Former border crossing at Bornholmer Strasse
Of the seven border crossings within the city, the checkpoint at Bornholmer Strasse was furthest to the north. After the border was completely sealed off, the checkpoint extended from Bösebrücke to Malmöer Strasse and, according to the GDR Ministry of the Interior, was to be used by citizens of the Federal Republic of Germany when crossing into East Berlin.On 9 November 1989, after West German television stations reported a change in travel regulations that had just been announced by GDR politburo member Günter Schabowski, a growing crowd of East Berliners started collecting at the checkpoints on the border to West Berlin. They wanted to take advantage of their new right to travel right away. The first GDR citizens to show up at the Bornholmer Strasse checkpoint were permitted to leave for West Berlin, although the head of the passport control units had their passports stamped invalid, expatriating the passport holders without their knowledge. As crowds of people continued to arrive, however, this strategy had to be abandoned. Two hours later, the guards “opened the floodgates” and raised the barrier. Over the next hour, around 20,000 people were able to cross the Bösebrücke bridge without being checked. On this night, the peaceful revolution underway in the GDR and the political changes taking place in the countries of Eastern Europe had succeeded in opening the Berlin Wall.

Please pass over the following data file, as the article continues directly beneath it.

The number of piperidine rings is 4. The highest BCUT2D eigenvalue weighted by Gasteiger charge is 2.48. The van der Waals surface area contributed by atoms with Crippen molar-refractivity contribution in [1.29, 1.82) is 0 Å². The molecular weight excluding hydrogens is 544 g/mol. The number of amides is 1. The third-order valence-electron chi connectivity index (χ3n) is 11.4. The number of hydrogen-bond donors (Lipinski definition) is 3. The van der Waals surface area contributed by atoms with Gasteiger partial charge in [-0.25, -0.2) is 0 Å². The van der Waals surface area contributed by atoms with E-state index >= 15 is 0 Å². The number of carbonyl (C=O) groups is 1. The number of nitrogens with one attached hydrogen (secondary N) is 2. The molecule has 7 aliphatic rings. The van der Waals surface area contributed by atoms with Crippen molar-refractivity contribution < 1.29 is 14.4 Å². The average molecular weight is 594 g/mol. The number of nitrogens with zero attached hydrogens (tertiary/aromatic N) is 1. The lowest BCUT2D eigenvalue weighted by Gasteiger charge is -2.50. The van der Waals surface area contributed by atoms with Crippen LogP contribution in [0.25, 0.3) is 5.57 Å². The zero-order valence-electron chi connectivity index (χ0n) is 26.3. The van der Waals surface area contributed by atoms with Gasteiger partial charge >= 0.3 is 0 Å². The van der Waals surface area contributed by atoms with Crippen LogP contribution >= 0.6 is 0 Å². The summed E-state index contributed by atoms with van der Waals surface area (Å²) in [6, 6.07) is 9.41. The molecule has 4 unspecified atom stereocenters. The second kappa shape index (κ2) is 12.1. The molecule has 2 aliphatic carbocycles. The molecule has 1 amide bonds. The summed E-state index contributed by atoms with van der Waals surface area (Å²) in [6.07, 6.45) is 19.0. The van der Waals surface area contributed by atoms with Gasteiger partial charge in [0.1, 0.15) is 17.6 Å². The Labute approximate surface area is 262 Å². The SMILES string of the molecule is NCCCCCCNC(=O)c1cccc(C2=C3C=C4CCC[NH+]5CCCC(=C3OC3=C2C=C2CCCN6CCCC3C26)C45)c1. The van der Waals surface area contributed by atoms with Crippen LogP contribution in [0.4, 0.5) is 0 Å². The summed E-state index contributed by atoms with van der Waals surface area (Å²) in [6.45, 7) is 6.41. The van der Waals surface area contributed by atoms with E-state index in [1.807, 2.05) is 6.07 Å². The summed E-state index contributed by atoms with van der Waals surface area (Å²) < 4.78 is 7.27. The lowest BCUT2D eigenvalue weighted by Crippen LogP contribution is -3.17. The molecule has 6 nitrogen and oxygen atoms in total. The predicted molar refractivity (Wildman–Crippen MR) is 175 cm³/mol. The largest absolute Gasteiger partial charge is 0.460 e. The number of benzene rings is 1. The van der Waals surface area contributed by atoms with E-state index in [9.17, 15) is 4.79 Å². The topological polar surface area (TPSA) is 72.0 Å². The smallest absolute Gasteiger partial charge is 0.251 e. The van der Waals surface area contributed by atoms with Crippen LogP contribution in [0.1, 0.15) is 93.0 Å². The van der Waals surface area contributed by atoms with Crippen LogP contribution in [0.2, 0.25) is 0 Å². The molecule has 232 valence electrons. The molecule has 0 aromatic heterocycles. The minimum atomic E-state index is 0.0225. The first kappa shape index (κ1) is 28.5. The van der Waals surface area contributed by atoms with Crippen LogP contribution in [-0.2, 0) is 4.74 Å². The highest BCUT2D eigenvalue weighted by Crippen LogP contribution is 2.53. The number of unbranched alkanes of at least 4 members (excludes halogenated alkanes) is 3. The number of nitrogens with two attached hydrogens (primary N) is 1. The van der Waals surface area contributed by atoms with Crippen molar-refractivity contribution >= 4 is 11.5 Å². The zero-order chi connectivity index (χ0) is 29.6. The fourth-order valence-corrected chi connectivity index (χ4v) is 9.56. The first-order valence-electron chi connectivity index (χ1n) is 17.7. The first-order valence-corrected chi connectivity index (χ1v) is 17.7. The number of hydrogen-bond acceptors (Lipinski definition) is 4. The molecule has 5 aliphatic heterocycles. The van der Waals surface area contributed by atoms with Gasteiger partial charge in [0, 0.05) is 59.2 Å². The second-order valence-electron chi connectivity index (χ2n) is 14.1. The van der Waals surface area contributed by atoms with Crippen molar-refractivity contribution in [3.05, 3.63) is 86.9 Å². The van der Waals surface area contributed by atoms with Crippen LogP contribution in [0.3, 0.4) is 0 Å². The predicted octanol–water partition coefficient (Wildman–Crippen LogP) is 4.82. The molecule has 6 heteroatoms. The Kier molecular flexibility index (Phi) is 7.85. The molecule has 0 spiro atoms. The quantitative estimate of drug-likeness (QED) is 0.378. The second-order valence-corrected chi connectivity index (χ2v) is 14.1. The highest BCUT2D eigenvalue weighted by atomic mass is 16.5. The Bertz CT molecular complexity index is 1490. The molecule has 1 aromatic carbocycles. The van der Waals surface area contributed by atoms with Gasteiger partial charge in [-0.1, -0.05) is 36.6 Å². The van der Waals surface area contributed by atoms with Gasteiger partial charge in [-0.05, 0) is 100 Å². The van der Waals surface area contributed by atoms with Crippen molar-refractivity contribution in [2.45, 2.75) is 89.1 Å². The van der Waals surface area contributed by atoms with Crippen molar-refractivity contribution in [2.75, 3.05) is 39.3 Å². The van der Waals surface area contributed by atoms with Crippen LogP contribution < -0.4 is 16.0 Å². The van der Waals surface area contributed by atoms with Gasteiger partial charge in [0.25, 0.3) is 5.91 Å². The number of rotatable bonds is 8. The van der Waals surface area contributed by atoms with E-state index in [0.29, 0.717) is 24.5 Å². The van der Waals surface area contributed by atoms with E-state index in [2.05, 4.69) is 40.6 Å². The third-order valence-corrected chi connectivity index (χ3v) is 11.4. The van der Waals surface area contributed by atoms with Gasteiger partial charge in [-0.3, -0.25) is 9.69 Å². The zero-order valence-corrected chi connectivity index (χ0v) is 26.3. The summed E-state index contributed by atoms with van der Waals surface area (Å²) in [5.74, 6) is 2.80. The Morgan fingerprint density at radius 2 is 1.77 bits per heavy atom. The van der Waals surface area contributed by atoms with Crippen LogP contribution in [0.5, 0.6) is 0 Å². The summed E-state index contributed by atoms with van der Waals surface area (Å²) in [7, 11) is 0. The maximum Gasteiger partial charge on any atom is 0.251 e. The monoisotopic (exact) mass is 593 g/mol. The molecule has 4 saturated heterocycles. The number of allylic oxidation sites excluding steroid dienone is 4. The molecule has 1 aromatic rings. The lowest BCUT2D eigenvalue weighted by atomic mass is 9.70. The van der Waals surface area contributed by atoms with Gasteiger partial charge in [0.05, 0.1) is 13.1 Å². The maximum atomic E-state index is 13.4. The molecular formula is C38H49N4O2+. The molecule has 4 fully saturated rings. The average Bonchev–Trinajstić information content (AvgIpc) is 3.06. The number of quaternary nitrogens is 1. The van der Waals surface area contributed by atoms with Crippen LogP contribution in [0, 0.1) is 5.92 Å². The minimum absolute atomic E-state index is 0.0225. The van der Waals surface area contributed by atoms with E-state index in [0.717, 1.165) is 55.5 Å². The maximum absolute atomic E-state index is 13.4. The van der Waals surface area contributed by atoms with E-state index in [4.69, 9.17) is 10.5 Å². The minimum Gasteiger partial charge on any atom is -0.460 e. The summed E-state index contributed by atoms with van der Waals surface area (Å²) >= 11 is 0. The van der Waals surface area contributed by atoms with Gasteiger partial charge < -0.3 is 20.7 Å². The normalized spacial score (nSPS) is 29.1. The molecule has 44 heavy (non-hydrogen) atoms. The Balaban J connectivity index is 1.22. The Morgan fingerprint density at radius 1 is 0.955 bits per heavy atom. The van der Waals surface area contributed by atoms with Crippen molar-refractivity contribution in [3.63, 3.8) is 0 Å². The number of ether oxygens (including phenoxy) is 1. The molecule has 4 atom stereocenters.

Northeast of the Bösebrücke bridge at the site of the former checkpoint is the “Platz des 9. November 1989,” which features an outdoor exhibition on the historical context of the events that took place here and on the original construction of the border crossing. The new square is edged by a section of the “inner security wall” (Hinterlandsicherungsmauer) that once enclosed the checkpoint at right angles to the border. A timeline embedded in the ground recalls the historic day the Wall fell.
The Berlin Wall Trail runs below the bridge along what was once the border patrol road. The installation “Mind the Gap” by (e.) Twin Gabriel, a Berlin Wall History Mile info board, a pillar of the Berlin Wall information and orientation system, and commemorative plaques mounted on the bridge also call attention to the former border crossing.
For many years now, an ecumenical service organized by various Pankow congregations has been held each year on November 9 at 8:30 p.m. at this former checkpoint.